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Thursday, 1 June 2017

Friday, June 2, 2017 - Be careful of saying you are a friend of Jesus, he will call you to live and love for him.

To read the texts click on the texts: Acts 25:13-21; Jn 21:15-19

The first verse of today’s text links this section with the previous one (21:4-14) through the words, “When they had finished breakfast”. It is a continuation of the appearance of Jesus to the disciples at Lake Tiberius where, because they obey his instructions, they are able to haul in 153 fish.

The verses of today’s text narrate the conversation that Jesus has with Simon Peter. Some are of the opinion that the reason why Jesus asks Peter three questions is because Peter denied him three times. While this may be so, it is also important to realize that the questions are all different. The first question which Jesus asks is inclusive. It includes the other disciples, the boat, the nets, and the fish. Jesus is asking Peter whether Peter loves him more than he loves the other disciples and/or his livelihood. The second question is direct and involves only Jesus and Peter. Everything else recedes into the background. The spotlight shifts only to the two. Does Peter love Jesus? Though the third question seems similar to the second, it is really different because in it, Jesus asks Peter about friendship. It reads: “Simon, son of John, are you my friend?” This is a crucial change from the earlier question because, in 15:13, Jesus had explained the true meaning of friendship when he said: “No one has greater love than this, to lay down one’s life for one’s friends.” By affirming that Peter is, indeed, a friend of Jesus, he is affirming his willingness to die for Jesus.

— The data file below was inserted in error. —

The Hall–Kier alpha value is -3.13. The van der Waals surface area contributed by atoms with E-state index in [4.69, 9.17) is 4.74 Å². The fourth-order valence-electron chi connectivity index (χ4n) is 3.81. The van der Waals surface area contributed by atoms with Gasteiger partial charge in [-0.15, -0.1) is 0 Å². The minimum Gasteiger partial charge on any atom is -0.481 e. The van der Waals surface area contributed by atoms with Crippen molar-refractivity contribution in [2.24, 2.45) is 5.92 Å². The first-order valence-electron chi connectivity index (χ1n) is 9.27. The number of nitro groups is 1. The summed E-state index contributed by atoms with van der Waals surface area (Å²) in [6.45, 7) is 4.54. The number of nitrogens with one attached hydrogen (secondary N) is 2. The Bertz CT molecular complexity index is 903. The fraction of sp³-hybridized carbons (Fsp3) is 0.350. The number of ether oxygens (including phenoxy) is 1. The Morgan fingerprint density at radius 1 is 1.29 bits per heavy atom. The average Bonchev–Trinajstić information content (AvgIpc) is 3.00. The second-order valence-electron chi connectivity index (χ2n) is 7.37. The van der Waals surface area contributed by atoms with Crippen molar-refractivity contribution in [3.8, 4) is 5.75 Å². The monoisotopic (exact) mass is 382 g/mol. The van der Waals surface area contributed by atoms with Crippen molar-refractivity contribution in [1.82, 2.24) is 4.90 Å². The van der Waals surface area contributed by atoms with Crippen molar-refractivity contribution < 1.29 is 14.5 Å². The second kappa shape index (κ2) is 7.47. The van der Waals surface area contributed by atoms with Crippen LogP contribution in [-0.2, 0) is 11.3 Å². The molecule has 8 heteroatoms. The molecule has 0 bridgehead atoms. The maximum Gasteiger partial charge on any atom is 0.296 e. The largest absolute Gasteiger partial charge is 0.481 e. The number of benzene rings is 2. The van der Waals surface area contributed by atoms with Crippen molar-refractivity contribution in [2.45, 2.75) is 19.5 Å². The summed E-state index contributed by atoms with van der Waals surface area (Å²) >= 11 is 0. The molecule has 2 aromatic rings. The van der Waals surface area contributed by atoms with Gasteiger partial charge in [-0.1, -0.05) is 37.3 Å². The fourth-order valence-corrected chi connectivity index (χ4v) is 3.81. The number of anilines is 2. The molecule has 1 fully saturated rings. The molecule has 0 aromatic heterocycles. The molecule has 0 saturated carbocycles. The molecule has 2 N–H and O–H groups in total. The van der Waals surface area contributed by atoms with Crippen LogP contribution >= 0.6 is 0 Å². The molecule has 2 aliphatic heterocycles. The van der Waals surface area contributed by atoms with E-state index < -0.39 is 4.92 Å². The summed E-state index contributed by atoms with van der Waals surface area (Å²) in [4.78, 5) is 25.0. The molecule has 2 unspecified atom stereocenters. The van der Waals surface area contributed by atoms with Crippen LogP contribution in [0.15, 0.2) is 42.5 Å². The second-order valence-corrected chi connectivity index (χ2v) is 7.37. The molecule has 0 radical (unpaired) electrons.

This interpretation is confirmed by the fact that as soon as Peter affirms his friendship, Jesus invites him to lay down his life. This invitation begins with the double Amen in 21:18, and so marks the introduction of a solemn pronouncement. The saying of Jesus that follows explains how, when Peter was young, he fastened his own belt and went wherever he wished to go. This is an indication of the freedom that Peter experienced earlier. However, soon he will have to stretch out his hands and someone else will fasten his belt for him, and take him where he does not wish to go. This is seen as a specific reference to Peter’s death by crucifixion, and is confirmed by the explanation that John gives in parenthesis in 21:19: “(He said this to indicate the kind of death by which he would glorify God.)”

The text ends with Jesus inviting Peter to follow him. Though this command of Jesus may be seen as a general invitation to discipleship, here it means a specific command to martyrdom and even death.

It is significant that the call to martyrdom to Peter is given only after his threefold confession of his love of Jesus, and he is given charge of the sheep only after he has confessed this love. It is thus clear that there is no coercion on the part of Jesus, but a call that Peter has accepted freely. Peter knows, even as he answers, that trials and difficulties are part and parcel of his commitment. He is aware that following Jesus is not going to be easy and that he will be called to make great sacrifices. He is ready, willing, and able.


The call to follow Jesus today is a call that will continue to be heard as long as there are people who dare to open their hearts to this call. While it will not always be a call to martyrdom by death, like it was in the case of Peter, it will always be a call to be a martyr or witness. This is because the voice of Jesus can only be heard today in his disciples and he can be seen and experienced only when those who profess to follow him reach out in love. 

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